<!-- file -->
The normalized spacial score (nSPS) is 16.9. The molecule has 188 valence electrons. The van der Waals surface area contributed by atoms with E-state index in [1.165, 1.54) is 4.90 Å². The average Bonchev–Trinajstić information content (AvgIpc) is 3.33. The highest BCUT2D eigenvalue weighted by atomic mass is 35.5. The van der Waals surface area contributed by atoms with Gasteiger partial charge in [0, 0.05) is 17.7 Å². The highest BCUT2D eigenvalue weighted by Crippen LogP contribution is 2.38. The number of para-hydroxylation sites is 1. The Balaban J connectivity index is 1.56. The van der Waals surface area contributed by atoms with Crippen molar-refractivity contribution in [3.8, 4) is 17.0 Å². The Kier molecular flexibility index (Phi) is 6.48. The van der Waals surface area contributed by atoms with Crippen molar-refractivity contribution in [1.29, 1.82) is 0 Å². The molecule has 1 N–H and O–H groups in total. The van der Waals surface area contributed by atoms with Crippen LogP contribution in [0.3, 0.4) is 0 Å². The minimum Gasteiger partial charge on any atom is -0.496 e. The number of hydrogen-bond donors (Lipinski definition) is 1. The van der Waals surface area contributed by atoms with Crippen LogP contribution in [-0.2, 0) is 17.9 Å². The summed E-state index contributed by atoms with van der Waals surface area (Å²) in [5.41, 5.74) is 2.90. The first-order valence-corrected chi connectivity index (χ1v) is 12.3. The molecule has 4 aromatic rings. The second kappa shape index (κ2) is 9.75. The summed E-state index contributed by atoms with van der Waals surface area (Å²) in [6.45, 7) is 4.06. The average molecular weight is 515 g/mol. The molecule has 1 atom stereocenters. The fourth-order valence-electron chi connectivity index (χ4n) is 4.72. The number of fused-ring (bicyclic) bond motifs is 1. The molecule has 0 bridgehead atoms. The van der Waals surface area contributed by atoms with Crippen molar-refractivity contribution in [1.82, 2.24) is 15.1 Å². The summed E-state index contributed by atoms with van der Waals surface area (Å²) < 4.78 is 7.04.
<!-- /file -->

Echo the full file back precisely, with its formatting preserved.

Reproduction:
The normalized spacial score (nSPS) is 16.9. The molecule has 188 valence electrons. The van der Waals surface area contributed by atoms with E-state index in [1.165, 1.54) is 4.90 Å². The average Bonchev–Trinajstić information content (AvgIpc) is 3.33. The highest BCUT2D eigenvalue weighted by atomic mass is 35.5. The van der Waals surface area contributed by atoms with Gasteiger partial charge in [0, 0.05) is 17.7 Å². The highest BCUT2D eigenvalue weighted by Crippen LogP contribution is 2.38. The number of para-hydroxylation sites is 1. The Balaban J connectivity index is 1.56. The van der Waals surface area contributed by atoms with Crippen molar-refractivity contribution in [3.8, 4) is 17.0 Å². The Kier molecular flexibility index (Phi) is 6.48. The van der Waals surface area contributed by atoms with Crippen molar-refractivity contribution in [1.29, 1.82) is 0 Å². The molecule has 1 N–H and O–H groups in total. The van der Waals surface area contributed by atoms with Crippen LogP contribution in [0.3, 0.4) is 0 Å². The minimum Gasteiger partial charge on any atom is -0.496 e. The number of hydrogen-bond donors (Lipinski definition) is 1. The van der Waals surface area contributed by atoms with Crippen LogP contribution in [-0.2, 0) is 17.9 Å². The summed E-state index contributed by atoms with van der Waals surface area (Å²) in [5.41, 5.74) is 2.90. The first-order valence-corrected chi connectivity index (χ1v) is 12.3. The molecule has 4 aromatic rings. The second kappa shape index (κ2) is 9.75. The summed E-state index contributed by atoms with van der Waals surface area (Å²) in [6.45, 7) is 4.06. The average molecular weight is 515 g/mol. The molecule has 1 atom stereocenters. The fourth-order valence-electron chi connectivity index (χ4n) is 4.72. The number of fused-ring (bicyclic) bond motifs is 1. The molecule has 0 bridgehead atoms. The van der Waals surface area contributed by atoms with Crippen molar-refractivity contribution in [1.82, 2.24) is 15.1 Å². The summed E-state index contributed by atoms with van der Waals surface area (Å²) < 4.78 is 7.04.